Today’s Reserve Bank board minutes show there’s an increasing gap between Canberra’s rhetoric and the RBA’s careful phrasing: the government’s budget surplus fixation won’t give the RBA "room to move should it choose to do so" but potentially force it to start stimulating the economy; banks aren’t “defying” the RBA and the Treasurer by raising rates but reflecting greater competition for funds.
If you’re one of the interest rate fixated, don’t worry about the latter business – the RBA targets the end rates people pay in setting monetary policy so the finetuning of the ANZ et al doesn’t really matter – but there are reasons to be very careful what you wish for when it comes to cutting rates.
Rates up, rates down? Banks' rates confusion
Tricks of the trade
Q3 CPI to provide key clues for RBA
BHP sees signs of commodity recovery
Don't cry for Packer's Barangaroo
The bank of mum and dad
The end of interest rate cuts
Universities, business seek better collaboration
Rates up, rates down? Banks' rates confusion
Australia's big four banks can't get their stories straight when it comes to what's happening to interest rates, reports BusinessDay report Chris Zappone.
The minutes make clear the policy easing all but promised by the governor two weeks would come from a domestically-induced slowdown, not the wide world’s vicissitudes. And a key factor in that is “the likelihood of significant fiscal tightening in the next few years” – alias Canberra’s bi-partisan surplus craving.
The surplus-driven fiscal drag of around 2.5 per cent of GDP in the new financial year isn’t the only factor the RBA fears could drive inflation even lower than the mid-point of its target zone – the structural change and the soft housing sector also received specific mentions – but it’s the one where the RBA might be hinting at danger while the politicians are claiming high virtue.
The RBA minutes don’t talk in terms of Solly Lew’s profitability or Paul Howes membership number, but instead view the economy through the prism of the central bank’s primary responsibility: inflation. Thus the warning in this sentence:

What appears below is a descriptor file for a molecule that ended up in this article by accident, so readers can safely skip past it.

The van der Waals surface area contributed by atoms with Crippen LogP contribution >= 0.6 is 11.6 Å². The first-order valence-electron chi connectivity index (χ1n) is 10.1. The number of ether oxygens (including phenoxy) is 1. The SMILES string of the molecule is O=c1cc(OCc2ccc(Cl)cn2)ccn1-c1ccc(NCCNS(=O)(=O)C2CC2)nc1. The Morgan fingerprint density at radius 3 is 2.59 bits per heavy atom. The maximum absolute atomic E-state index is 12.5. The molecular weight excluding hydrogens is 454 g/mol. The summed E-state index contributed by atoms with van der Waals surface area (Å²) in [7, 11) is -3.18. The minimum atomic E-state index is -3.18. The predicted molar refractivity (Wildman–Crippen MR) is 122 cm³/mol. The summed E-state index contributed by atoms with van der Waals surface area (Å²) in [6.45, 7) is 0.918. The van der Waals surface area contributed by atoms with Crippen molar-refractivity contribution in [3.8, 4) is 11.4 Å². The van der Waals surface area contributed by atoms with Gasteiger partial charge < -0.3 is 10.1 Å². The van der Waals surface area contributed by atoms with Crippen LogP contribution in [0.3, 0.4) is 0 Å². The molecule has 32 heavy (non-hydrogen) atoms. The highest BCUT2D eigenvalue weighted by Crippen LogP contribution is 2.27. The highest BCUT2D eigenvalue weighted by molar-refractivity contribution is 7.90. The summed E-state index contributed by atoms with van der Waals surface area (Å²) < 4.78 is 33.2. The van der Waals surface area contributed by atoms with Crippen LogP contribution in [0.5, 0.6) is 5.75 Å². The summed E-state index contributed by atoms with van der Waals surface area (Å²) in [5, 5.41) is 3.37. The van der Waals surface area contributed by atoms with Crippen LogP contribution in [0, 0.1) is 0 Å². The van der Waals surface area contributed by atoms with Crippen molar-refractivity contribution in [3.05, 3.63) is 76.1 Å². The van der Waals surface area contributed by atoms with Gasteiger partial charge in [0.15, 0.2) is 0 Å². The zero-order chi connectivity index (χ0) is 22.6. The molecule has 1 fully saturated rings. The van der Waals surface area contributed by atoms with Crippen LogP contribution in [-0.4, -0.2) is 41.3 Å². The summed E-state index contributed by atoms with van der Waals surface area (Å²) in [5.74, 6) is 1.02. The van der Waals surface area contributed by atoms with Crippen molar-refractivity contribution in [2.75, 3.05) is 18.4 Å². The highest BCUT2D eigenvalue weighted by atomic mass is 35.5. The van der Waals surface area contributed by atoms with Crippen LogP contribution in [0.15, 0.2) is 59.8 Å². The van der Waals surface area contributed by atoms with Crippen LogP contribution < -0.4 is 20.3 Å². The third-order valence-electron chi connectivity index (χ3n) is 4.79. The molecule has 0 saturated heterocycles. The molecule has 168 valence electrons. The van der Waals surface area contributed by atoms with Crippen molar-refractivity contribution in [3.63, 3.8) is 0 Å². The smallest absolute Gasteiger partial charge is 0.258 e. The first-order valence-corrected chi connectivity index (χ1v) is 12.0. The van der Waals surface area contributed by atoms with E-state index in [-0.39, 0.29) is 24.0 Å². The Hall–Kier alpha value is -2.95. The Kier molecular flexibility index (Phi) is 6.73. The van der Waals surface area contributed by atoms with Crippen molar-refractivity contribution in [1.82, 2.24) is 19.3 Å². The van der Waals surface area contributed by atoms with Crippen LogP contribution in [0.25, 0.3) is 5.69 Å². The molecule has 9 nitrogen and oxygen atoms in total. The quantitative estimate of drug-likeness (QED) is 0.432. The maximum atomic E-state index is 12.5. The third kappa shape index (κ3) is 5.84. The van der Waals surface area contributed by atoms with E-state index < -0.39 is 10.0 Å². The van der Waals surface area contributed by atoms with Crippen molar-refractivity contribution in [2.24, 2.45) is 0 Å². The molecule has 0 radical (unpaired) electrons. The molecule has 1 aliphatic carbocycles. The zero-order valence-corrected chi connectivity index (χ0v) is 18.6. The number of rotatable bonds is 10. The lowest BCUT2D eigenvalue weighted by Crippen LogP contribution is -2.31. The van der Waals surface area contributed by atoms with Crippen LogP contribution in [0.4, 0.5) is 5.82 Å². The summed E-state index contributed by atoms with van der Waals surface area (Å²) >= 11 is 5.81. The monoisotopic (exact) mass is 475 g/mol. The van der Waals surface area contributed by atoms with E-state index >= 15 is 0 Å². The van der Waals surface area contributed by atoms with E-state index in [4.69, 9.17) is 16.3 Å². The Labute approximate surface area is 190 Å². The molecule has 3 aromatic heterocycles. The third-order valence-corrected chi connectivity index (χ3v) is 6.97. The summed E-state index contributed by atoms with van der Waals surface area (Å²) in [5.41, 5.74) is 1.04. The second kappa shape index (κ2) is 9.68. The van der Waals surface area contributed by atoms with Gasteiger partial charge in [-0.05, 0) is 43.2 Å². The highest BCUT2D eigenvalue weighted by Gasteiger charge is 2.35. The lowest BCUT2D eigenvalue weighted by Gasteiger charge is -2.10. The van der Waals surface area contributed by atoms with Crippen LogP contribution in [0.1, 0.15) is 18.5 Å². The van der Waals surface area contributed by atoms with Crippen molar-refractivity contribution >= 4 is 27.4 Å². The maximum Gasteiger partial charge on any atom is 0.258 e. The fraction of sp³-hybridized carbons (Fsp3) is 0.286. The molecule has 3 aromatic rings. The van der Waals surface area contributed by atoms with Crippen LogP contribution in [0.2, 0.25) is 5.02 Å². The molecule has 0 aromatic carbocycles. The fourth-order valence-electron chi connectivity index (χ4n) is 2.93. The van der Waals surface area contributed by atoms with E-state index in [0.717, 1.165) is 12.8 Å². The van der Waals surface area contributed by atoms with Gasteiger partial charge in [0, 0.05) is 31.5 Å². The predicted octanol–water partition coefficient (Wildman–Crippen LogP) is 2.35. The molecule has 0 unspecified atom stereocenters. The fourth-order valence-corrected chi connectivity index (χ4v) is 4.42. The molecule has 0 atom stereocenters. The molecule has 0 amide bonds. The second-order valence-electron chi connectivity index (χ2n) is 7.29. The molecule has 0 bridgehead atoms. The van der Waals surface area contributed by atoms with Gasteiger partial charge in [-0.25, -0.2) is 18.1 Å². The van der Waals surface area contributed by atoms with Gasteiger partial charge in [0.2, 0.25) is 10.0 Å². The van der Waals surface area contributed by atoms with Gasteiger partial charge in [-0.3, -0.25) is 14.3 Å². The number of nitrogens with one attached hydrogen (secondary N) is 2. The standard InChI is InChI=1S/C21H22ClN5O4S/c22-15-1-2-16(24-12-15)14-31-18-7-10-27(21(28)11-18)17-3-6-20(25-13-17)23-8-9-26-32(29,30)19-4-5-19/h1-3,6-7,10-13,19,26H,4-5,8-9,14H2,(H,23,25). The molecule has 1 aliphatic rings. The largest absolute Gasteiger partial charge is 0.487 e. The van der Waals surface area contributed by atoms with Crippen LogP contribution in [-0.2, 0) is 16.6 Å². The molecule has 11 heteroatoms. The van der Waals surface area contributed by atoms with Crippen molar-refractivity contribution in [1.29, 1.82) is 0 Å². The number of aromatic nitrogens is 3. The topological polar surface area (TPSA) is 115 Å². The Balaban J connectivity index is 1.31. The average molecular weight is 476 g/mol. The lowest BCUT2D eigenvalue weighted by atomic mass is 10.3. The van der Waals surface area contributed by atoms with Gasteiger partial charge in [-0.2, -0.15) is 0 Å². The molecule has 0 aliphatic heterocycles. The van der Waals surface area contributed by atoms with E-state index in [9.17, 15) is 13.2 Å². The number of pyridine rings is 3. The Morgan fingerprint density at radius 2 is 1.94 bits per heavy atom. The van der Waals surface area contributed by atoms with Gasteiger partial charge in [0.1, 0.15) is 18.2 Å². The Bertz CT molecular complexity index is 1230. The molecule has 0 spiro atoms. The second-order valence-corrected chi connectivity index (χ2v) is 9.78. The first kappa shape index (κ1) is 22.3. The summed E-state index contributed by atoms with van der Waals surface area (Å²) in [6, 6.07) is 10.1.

“If slower growth in demand could be expected to result in a more moderate inflation outcome, then a case could be made for a further easing of monetary policy.”
That’s a “more moderate” inflation outcome than the RBA’s present forecast it staying very nicely in the middle of the 2-to-3 per cent target, meaning inflation being too low and the economy therefore needing stimulation.
This isn’t the surplus fixation story told by the federal Labor and Liberal Parties about “room to move”, about some absolute belief that reducing interest rates being an always desirable outcome: it’s a story that rates will be cut because the economy is underperforming.
Throwing the economic management load onto monetary policy because of political imperatives overtaking fiscal policy is poor government. Peter Costello did just that in the lead-up to the GFC, producing budgets with negligible or zero fiscal drag despite the surpluses, leaving the RBA to do the work of bashing the economy with escalating interest rates.
Now Swan and Hockey appear to be combining to do the opposite, leaving the RBA to do the work of lifting the economy back to trend growth by cutting interest rates. Both are examples of second-rate fiscal management. They could have been or be worse – third or fourth rate like most of the rest of the developed world – but neither is flash.
That’s the main game in today’s minutes, but there are some other interesting byplays. One is a subtle difference in the wording between the minutes and the governor’s brief statement after the board meeting a fortnight ago. Compare and contrast the minutes:
“The board would have the opportunity at its next meeting to review the inflation outlook based on comprehensive new data on prices, as well as information on demand and output. Members judged it prudent to evaluate those data before considering a further policy adjustment.”